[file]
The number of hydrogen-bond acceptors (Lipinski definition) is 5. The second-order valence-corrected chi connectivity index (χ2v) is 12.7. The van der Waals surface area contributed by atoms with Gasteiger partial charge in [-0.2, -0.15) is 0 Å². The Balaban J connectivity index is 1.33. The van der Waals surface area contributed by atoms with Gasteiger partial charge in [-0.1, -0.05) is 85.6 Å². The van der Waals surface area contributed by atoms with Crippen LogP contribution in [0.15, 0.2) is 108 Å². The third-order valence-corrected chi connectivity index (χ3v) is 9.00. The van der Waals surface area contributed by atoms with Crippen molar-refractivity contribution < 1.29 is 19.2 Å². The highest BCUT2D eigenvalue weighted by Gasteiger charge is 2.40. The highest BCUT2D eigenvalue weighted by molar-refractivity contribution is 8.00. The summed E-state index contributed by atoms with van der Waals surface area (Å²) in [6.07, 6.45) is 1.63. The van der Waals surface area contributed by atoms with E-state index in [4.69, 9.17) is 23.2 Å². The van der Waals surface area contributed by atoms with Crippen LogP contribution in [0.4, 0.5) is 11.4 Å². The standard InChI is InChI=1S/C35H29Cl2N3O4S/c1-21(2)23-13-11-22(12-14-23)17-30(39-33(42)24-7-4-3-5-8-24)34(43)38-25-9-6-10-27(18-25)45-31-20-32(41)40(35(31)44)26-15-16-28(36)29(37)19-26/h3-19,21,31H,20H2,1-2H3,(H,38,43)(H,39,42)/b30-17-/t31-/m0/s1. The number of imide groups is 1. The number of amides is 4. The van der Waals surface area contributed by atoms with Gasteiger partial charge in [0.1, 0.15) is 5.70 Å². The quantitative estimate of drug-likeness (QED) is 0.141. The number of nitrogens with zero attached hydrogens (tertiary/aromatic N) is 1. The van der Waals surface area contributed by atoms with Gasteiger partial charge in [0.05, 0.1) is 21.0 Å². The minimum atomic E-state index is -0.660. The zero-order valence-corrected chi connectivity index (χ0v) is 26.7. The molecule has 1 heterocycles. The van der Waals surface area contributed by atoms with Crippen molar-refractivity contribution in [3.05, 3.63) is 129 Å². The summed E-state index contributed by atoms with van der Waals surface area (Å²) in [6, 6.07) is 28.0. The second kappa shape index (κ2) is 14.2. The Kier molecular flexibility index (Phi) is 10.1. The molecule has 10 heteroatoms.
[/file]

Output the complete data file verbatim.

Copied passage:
The number of hydrogen-bond acceptors (Lipinski definition) is 5. The second-order valence-corrected chi connectivity index (χ2v) is 12.7. The van der Waals surface area contributed by atoms with Gasteiger partial charge in [-0.2, -0.15) is 0 Å². The Balaban J connectivity index is 1.33. The van der Waals surface area contributed by atoms with Gasteiger partial charge in [-0.1, -0.05) is 85.6 Å². The van der Waals surface area contributed by atoms with Crippen LogP contribution in [0.15, 0.2) is 108 Å². The third-order valence-corrected chi connectivity index (χ3v) is 9.00. The van der Waals surface area contributed by atoms with Crippen molar-refractivity contribution < 1.29 is 19.2 Å². The highest BCUT2D eigenvalue weighted by Gasteiger charge is 2.40. The highest BCUT2D eigenvalue weighted by molar-refractivity contribution is 8.00. The summed E-state index contributed by atoms with van der Waals surface area (Å²) in [6.07, 6.45) is 1.63. The van der Waals surface area contributed by atoms with E-state index in [4.69, 9.17) is 23.2 Å². The van der Waals surface area contributed by atoms with Crippen LogP contribution in [0.4, 0.5) is 11.4 Å². The standard InChI is InChI=1S/C35H29Cl2N3O4S/c1-21(2)23-13-11-22(12-14-23)17-30(39-33(42)24-7-4-3-5-8-24)34(43)38-25-9-6-10-27(18-25)45-31-20-32(41)40(35(31)44)26-15-16-28(36)29(37)19-26/h3-19,21,31H,20H2,1-2H3,(H,38,43)(H,39,42)/b30-17-/t31-/m0/s1. The number of imide groups is 1. The number of amides is 4. The van der Waals surface area contributed by atoms with Gasteiger partial charge in [0.1, 0.15) is 5.70 Å². The quantitative estimate of drug-likeness (QED) is 0.141. The number of nitrogens with zero attached hydrogens (tertiary/aromatic N) is 1. The van der Waals surface area contributed by atoms with Gasteiger partial charge in [0.05, 0.1) is 21.0 Å². The minimum atomic E-state index is -0.660. The zero-order valence-corrected chi connectivity index (χ0v) is 26.7. The molecule has 1 heterocycles. The van der Waals surface area contributed by atoms with Crippen molar-refractivity contribution in [3.05, 3.63) is 129 Å². The summed E-state index contributed by atoms with van der Waals surface area (Å²) in [6, 6.07) is 28.0. The second kappa shape index (κ2) is 14.2. The Kier molecular flexibility index (Phi) is 10.1. The molecule has 10 heteroatoms.